While for now, radio astronomy is the only practical way of humans sending messages out into the cosmos, says one scientist, only full-blown colonization of other stars is the only way to prove the existence of intelligent life. “It appears that although radio communications provide a natural means for searching for extra-terrestrial intelligence for civilizations younger than a few millennia, older civilizations should rather develop extensive programs of interstellar colonization,” said Nicolas Prantzos, director of research of the Centre National de la Recherche Scientifique (CNRS), in advance of Monday’s meeting. “This is the only way to achieve undisputable evidence, either for or against the existence of extraterrestrial intelligence, within their lifetime.” 

In 1960, Dr. Frank Drake at the National Radio Astronomy Observatory in Green Bank, West Virginia used the 25-meter dish for his Project Ozma, in which he searched two nearby stars called Epsilon Eridani (an artist’s impression pictured here) and Tau Ceti for signs of alien life.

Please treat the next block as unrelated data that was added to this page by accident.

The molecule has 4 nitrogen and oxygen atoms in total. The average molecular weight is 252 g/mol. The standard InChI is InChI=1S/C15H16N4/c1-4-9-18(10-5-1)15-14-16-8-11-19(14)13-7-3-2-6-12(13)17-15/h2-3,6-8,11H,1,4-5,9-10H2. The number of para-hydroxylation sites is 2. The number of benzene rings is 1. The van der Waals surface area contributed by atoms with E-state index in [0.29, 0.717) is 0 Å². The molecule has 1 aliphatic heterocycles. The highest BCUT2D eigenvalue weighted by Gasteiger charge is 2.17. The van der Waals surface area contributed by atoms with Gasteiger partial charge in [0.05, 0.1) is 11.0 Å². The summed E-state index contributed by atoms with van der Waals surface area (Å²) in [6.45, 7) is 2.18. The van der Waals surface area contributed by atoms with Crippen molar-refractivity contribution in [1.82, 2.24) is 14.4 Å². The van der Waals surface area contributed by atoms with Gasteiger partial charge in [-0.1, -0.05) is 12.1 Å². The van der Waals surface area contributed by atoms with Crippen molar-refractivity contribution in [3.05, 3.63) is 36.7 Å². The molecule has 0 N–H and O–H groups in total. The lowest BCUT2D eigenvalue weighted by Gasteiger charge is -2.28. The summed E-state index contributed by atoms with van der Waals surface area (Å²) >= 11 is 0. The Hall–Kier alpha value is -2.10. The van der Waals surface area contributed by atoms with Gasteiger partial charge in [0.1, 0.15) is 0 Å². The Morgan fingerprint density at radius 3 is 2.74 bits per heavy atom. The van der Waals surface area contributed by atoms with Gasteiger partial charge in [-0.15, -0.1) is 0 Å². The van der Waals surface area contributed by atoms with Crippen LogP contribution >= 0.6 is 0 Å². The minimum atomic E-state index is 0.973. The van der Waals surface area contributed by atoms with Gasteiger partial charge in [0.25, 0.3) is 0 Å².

Why aliens could be very different from humans

Why should they be even remotely similar? “The environment on an exoplanet will impose its own rules,” said Roland Lehoucq, an astrophysicist who works at the Commissariat à l’Énergie Atomique (CEA). “There is no trend in biological evolution: the huge range of various morphologies observed on Earth renders any exobiological speculation improbable, at least for macroscopic ‘complex’ life.” Skeptical that humans would have much in common with extraterrestrial life forms, Lehocq discussed “our persistent anthropocentrism in our understanding and description of alien life” and how difficult it is for humans to imagine extraterrestrial intelligence radically different from ourselves.

In short? We’re too self-obsessed to even imagine extraterrestrial life, let alone find and communicate with it, and if there’s not going to be proof within our lifetimes, we’re not much interested in looking. Is there intelligent life out there? Probably, but we’ll probably never find it.

Wishing you clear skies and wide eyes.

Source www.forbes.com